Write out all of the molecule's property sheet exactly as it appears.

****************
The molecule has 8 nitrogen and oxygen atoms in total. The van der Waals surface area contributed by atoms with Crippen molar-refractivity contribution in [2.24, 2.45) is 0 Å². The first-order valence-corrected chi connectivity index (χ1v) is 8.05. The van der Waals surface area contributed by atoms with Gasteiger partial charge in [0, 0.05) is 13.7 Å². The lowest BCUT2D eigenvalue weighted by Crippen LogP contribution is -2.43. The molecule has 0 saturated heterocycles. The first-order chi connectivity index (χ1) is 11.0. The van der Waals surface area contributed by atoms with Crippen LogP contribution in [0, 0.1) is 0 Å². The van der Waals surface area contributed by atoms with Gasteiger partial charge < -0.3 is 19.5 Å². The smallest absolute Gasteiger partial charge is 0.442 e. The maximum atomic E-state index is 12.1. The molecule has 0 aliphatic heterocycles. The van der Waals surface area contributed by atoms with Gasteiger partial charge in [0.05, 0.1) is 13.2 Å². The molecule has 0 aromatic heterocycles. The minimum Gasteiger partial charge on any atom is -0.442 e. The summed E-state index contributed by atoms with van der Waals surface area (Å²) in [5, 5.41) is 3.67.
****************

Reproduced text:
The molecule has 8 nitrogen and oxygen atoms in total. The van der Waals surface area contributed by atoms with Crippen molar-refractivity contribution in [2.24, 2.45) is 0 Å². The first-order valence-corrected chi connectivity index (χ1v) is 8.05. The van der Waals surface area contributed by atoms with Gasteiger partial charge in [0, 0.05) is 13.7 Å². The lowest BCUT2D eigenvalue weighted by Crippen LogP contribution is -2.43. The molecule has 0 saturated heterocycles. The first-order chi connectivity index (χ1) is 11.0. The van der Waals surface area contributed by atoms with Crippen LogP contribution in [0, 0.1) is 0 Å². The van der Waals surface area contributed by atoms with Gasteiger partial charge < -0.3 is 19.5 Å². The smallest absolute Gasteiger partial charge is 0.442 e. The maximum atomic E-state index is 12.1. The molecule has 0 aliphatic heterocycles. The van der Waals surface area contributed by atoms with Gasteiger partial charge in [0.05, 0.1) is 13.2 Å². The molecule has 0 aromatic heterocycles. The minimum Gasteiger partial charge on any atom is -0.442 e. The summed E-state index contributed by atoms with van der Waals surface area (Å²) in [5, 5.41) is 3.67.